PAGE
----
Taking into account the inherent limitations of a retrospective, single center (a reference center for apheresis techniques and renal transplant) study, with a low number of subjects, this paper includes characteristics that have rarely appeared in the literature, such as analytic parameters, associated comorbidities and stratified clinical variables which may become factors that predict response . Graft survivals curves show marked variations in the various published articles. In the short-term, there are reports of between 62% and 80% graft survival 12 months after an episode of AAMR [1,4,7,8,16]. However, the long-term results are clearly inferior, with graft survival between 55% and 70% [17,18], similar to that observed in our series.
Eight patients initiated PRT more than 14 days after diagnosis and, with respect to the rest of the series, presented lower creatinine levels (3.4 vs 4.6 mg/dL), greater age (45.5 vs 38) and higher CCI (63% with ICC>4); these factors could probably influence a later start of PRT.
Due to their lack of response during the first PRT cycle, 4 patients received a second cycle of treatment. Despite the fact that all these cases demonstrated a favorable response one month after terminating the second cycle of PRT, in the medium-term (4 to 8 months) 50% of the patients suffered graft loss and had to reinitiate dialysis . The majority of patients who achieved a response were AAMR confirmed cases (8/11). Nevertheless, when comparing the results with suspected cases, the response rate of the latter group was higher. Suspected cases had some factors in their favor, 75% were female, 3 corresponded to mixed AAMR, 100% were early AAMR, and the group was younger (37.9 [28.5-48.5] vs 45.2 [33.2-75.5] years).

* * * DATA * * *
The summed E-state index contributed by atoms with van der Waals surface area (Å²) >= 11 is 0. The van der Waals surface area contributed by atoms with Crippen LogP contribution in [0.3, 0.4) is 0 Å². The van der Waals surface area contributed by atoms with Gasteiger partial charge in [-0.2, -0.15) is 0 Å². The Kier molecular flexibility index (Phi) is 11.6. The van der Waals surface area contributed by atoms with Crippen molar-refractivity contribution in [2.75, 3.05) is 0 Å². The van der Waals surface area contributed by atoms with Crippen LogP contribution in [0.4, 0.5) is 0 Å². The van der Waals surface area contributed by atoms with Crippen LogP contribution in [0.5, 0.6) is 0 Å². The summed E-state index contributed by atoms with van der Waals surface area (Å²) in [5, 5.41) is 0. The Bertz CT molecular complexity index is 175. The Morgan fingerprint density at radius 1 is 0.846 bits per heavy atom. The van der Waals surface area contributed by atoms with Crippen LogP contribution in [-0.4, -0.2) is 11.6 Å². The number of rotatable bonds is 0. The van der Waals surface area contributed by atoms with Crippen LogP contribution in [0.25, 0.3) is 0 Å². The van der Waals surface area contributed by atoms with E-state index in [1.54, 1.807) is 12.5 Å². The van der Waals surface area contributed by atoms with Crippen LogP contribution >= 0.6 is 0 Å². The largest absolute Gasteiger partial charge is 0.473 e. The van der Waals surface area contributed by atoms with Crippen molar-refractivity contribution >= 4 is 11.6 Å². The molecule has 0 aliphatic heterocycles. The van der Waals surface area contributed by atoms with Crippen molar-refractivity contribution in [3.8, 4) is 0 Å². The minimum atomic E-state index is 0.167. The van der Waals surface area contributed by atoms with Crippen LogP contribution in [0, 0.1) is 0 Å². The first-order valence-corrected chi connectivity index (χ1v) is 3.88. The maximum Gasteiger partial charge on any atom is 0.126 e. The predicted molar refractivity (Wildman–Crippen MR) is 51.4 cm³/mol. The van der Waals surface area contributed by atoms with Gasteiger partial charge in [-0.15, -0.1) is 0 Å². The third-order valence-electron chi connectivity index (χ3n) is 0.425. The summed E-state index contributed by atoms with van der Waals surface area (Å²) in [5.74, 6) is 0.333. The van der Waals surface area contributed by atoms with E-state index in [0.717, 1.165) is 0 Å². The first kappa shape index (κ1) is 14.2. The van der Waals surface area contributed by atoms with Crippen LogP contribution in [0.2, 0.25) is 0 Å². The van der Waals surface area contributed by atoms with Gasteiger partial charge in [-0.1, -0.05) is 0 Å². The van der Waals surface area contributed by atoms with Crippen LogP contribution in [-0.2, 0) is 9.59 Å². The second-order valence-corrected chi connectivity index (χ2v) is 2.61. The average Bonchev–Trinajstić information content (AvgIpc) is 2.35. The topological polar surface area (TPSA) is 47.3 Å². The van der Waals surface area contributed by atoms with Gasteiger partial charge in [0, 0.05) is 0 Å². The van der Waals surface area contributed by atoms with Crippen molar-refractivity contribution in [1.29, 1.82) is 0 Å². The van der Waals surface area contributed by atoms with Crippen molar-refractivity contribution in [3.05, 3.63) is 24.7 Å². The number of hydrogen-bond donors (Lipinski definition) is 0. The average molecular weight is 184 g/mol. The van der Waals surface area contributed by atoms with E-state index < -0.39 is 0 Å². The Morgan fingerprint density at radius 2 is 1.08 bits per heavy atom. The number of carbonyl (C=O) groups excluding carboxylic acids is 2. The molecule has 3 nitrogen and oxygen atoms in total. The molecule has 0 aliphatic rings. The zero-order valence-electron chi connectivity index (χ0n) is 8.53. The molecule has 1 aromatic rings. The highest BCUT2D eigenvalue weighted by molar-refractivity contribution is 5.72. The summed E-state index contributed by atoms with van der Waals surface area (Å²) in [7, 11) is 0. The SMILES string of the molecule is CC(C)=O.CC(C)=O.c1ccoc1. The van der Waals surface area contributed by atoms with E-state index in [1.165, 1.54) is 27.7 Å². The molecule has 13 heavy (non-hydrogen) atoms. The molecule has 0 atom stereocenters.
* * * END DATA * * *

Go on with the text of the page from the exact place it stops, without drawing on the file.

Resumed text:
The superiority of the results in patients with early versus those with late episodes (Table 2) coincides with other
published studies [4,8,9,20]. In relation to cases of mixed AAMR, they presented lower creatinine levels (3 vs 5 mg/dL), less comorbidities (CCI >4: 28.6% vs 55.6%) and a greater proportion were treated with RTX and MTP (57.1% vs 33.3%) than the rest of the series. These factors could have contributed to obtaining better results.
Patients with great comorbidity, could had worse outcomes because only one of these 7 cases was treated with RTX and MTP, they were older (52.1[28.5-75.5] vs. 38.7[33.2-48.5] years), and had greater creatinine values (4.43[2.7-7.1] vs. 3.1[1.1-7.1] mg/dL). Rationale for the use of IVIg after each PRT sesion, was based on clinical trials (24) and clinical practice guidelines [2,11] that have demonstrated improvement of graft survival with PRT plus IVIg versus PRT alone or IVIg alone.